Track List

Born In London Town
Down Into The Sea
Rambling With You
Drums Of Freedom
Beating Of My Heart
Peace, My Mind
Late Afternoon
Married By The Sea
The Springtime Fool
Our Love Is Strong
What I Need

Violets, Born In London Town and Beating Of My Heart Head are the three tracks which were on the EP. The new songs display good variety, from the pacey, optimistic ballad Rambling With You through the moralistic slow-burner Late Afternoon to the more traditional folk offerings such as Married By The Sea.

Theo Bard has an unusual vocal style; a distinctive voice with an unorthodox delivery, sometimes verging on the spoken word rather than conventional singing and somewhat reminiscent of a wandering medieval minstrel. There's a lot of words - the book of lyrics, included with the CD, runs just over 10 pages - and the songs tell thoughtful stories over ever-growing, catchy tunes.

As before, I found the clarinet particularly effective, lifting the songs at just the right times.

Head to the official website to learn more about Bard. There's more information on this page of the Brookfield Knights site too.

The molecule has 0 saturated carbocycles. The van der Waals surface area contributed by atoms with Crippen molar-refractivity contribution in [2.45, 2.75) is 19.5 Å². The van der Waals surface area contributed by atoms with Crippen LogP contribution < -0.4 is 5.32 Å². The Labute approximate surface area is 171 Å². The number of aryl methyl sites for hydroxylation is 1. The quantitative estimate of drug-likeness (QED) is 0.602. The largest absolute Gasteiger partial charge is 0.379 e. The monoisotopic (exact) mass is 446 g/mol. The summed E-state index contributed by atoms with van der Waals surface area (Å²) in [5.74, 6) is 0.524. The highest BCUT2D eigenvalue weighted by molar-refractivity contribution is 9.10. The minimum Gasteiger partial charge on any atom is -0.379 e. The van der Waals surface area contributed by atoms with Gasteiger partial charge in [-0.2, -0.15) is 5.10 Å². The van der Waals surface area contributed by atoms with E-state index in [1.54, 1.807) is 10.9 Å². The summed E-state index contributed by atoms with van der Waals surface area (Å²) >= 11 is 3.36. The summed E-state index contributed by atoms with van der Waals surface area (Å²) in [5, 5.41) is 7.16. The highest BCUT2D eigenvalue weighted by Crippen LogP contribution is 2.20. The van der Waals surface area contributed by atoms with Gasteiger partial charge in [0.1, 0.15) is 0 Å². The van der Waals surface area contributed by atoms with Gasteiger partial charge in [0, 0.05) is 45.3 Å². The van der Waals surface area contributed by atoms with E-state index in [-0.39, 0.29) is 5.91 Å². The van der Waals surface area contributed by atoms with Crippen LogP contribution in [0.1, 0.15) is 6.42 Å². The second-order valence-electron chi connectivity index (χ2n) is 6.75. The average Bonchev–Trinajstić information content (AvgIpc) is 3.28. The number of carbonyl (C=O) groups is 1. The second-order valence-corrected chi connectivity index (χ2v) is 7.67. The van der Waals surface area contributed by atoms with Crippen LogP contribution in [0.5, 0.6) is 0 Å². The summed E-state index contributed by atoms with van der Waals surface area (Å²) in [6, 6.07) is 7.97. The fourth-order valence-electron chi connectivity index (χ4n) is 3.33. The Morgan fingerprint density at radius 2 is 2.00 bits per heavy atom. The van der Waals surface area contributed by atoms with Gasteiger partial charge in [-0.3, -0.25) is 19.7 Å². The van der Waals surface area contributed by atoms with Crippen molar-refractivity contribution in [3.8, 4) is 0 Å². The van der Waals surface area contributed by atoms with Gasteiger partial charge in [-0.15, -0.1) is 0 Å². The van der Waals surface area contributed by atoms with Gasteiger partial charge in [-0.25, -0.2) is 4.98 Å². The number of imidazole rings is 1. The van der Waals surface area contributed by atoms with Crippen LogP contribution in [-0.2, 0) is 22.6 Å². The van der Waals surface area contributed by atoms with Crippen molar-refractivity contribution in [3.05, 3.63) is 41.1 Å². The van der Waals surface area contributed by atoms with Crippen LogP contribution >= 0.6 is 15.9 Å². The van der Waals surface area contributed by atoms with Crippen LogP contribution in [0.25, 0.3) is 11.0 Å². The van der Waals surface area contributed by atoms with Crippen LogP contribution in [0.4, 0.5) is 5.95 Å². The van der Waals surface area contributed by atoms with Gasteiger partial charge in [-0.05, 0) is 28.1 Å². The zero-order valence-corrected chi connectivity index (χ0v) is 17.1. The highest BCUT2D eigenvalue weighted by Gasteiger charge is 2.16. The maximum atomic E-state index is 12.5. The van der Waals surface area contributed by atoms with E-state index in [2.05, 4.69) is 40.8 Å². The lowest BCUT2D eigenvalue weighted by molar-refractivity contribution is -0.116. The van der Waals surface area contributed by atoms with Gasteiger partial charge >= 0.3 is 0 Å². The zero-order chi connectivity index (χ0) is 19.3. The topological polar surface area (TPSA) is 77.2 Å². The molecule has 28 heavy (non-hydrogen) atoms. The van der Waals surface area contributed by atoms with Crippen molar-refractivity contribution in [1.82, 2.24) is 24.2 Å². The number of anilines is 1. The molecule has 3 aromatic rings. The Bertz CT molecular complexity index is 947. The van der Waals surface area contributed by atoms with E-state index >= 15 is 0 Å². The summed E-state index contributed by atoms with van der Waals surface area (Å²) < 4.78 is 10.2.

Friday, 13 April 2012

Mick Taylor

Former Rolling Stone Mick Taylor was in action at Fibbers (York) last night.

A full review will doubtless follow; here's a couple of photos to be going on with.

Thursday, 12 April 2012

Chess Reviews: 196

ChessBase Magazine # 147

April's issue of ChessBase Magazine keeps up the very high standards one can rightly expect from this fine series.

As usual, the coverage of recent top tournaments is first class. Those receiving the full treatment this time include Wijk aan Zee and Gibraltar.

Girbraltar is billed here as the more exciting of the two events; the magazine states that 'This year there was not really great excitement in the Tata Steel Tournament in Wijk. The dominance of Levon Aronian was simply too obvious.'

Of course, there was plenty of excitement at Wijk aan Zee. How could there not be, with the likes of Aronian, Carlsen, Nakamura, Topalov and world title challenger Gelfand all in action? Nevertheless, Aronian's performance was indeed one of dominance (even though he managed to lose two games on the way to victory).